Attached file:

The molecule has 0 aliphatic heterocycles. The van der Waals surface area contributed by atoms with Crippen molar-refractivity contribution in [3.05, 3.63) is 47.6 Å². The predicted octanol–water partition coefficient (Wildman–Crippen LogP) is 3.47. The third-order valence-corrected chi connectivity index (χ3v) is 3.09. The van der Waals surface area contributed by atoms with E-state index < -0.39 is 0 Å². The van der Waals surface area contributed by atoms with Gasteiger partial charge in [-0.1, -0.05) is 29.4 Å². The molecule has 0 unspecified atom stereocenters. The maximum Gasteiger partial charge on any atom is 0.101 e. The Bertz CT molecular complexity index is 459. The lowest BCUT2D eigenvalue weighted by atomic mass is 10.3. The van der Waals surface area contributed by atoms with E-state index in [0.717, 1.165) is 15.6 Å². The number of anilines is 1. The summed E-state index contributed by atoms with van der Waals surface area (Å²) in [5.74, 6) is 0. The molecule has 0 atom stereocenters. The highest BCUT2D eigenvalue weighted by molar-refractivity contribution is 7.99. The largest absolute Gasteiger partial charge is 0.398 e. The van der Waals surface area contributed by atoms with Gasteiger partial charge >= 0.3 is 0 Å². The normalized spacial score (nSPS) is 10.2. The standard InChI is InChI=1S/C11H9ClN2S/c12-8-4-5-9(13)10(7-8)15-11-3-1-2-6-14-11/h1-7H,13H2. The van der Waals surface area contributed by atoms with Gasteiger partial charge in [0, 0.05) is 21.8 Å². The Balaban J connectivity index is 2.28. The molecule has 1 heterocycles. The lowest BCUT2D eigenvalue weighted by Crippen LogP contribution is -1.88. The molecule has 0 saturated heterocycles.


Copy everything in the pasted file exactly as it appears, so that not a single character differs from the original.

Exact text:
The molecule has 0 aliphatic heterocycles. The van der Waals surface area contributed by atoms with Crippen molar-refractivity contribution in [3.05, 3.63) is 47.6 Å². The predicted octanol–water partition coefficient (Wildman–Crippen LogP) is 3.47. The third-order valence-corrected chi connectivity index (χ3v) is 3.09. The van der Waals surface area contributed by atoms with E-state index < -0.39 is 0 Å². The van der Waals surface area contributed by atoms with Gasteiger partial charge in [-0.1, -0.05) is 29.4 Å². The molecule has 0 unspecified atom stereocenters. The maximum Gasteiger partial charge on any atom is 0.101 e. The Bertz CT molecular complexity index is 459. The lowest BCUT2D eigenvalue weighted by atomic mass is 10.3. The van der Waals surface area contributed by atoms with E-state index in [0.717, 1.165) is 15.6 Å². The number of anilines is 1. The summed E-state index contributed by atoms with van der Waals surface area (Å²) in [5.74, 6) is 0. The molecule has 0 atom stereocenters. The highest BCUT2D eigenvalue weighted by molar-refractivity contribution is 7.99. The largest absolute Gasteiger partial charge is 0.398 e. The van der Waals surface area contributed by atoms with Gasteiger partial charge >= 0.3 is 0 Å². The normalized spacial score (nSPS) is 10.2. The standard InChI is InChI=1S/C11H9ClN2S/c12-8-4-5-9(13)10(7-8)15-11-3-1-2-6-14-11/h1-7H,13H2. The van der Waals surface area contributed by atoms with Gasteiger partial charge in [0, 0.05) is 21.8 Å². The Balaban J connectivity index is 2.28. The molecule has 1 heterocycles. The lowest BCUT2D eigenvalue weighted by Crippen LogP contribution is -1.88. The molecule has 0 saturated heterocycles.